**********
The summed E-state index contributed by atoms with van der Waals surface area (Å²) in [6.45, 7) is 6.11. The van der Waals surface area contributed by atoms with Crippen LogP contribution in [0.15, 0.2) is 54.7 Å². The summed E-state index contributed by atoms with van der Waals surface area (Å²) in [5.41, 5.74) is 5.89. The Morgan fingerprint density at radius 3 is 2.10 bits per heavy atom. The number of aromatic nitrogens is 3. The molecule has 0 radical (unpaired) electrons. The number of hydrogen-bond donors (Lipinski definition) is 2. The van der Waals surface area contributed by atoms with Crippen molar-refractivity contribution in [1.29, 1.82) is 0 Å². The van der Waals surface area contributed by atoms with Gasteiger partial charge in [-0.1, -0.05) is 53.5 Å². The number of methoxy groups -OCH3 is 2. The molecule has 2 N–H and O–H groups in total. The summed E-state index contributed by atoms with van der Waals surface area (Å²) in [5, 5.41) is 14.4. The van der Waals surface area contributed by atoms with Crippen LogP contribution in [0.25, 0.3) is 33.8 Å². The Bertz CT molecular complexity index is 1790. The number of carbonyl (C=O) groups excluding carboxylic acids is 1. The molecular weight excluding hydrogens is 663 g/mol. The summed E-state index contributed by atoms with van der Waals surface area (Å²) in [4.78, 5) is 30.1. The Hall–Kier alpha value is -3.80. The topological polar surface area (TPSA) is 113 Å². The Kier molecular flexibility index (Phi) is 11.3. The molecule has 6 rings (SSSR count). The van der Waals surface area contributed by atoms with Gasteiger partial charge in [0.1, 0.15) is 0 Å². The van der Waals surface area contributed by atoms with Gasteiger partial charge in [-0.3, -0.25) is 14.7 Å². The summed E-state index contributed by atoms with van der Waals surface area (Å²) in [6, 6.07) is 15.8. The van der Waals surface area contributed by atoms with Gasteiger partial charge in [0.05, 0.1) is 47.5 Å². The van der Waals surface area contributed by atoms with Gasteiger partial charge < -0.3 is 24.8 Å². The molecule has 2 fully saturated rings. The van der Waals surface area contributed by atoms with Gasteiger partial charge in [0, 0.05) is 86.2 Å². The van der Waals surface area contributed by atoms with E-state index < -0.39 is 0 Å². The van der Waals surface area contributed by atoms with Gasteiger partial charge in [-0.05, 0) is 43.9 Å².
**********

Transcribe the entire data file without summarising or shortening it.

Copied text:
The summed E-state index contributed by atoms with van der Waals surface area (Å²) in [6.45, 7) is 6.11. The van der Waals surface area contributed by atoms with Crippen LogP contribution in [0.15, 0.2) is 54.7 Å². The summed E-state index contributed by atoms with van der Waals surface area (Å²) in [5.41, 5.74) is 5.89. The Morgan fingerprint density at radius 3 is 2.10 bits per heavy atom. The number of aromatic nitrogens is 3. The molecule has 0 radical (unpaired) electrons. The number of hydrogen-bond donors (Lipinski definition) is 2. The van der Waals surface area contributed by atoms with Crippen molar-refractivity contribution in [1.29, 1.82) is 0 Å². The van der Waals surface area contributed by atoms with Gasteiger partial charge in [-0.1, -0.05) is 53.5 Å². The number of methoxy groups -OCH3 is 2. The molecule has 2 N–H and O–H groups in total. The summed E-state index contributed by atoms with van der Waals surface area (Å²) in [5, 5.41) is 14.4. The van der Waals surface area contributed by atoms with Crippen LogP contribution in [0.25, 0.3) is 33.8 Å². The Bertz CT molecular complexity index is 1790. The number of carbonyl (C=O) groups excluding carboxylic acids is 1. The molecular weight excluding hydrogens is 663 g/mol. The summed E-state index contributed by atoms with van der Waals surface area (Å²) in [4.78, 5) is 30.1. The Hall–Kier alpha value is -3.80. The topological polar surface area (TPSA) is 113 Å². The Kier molecular flexibility index (Phi) is 11.3. The molecule has 6 rings (SSSR count). The van der Waals surface area contributed by atoms with Gasteiger partial charge in [0.1, 0.15) is 0 Å². The van der Waals surface area contributed by atoms with Gasteiger partial charge in [-0.3, -0.25) is 14.7 Å². The summed E-state index contributed by atoms with van der Waals surface area (Å²) in [6, 6.07) is 15.8. The van der Waals surface area contributed by atoms with Gasteiger partial charge in [0.05, 0.1) is 47.5 Å². The van der Waals surface area contributed by atoms with Gasteiger partial charge < -0.3 is 24.8 Å². The molecule has 2 fully saturated rings. The van der Waals surface area contributed by atoms with Gasteiger partial charge in [0, 0.05) is 86.2 Å². The van der Waals surface area contributed by atoms with E-state index < -0.39 is 0 Å². The van der Waals surface area contributed by atoms with Gasteiger partial charge in [-0.05, 0) is 43.9 Å².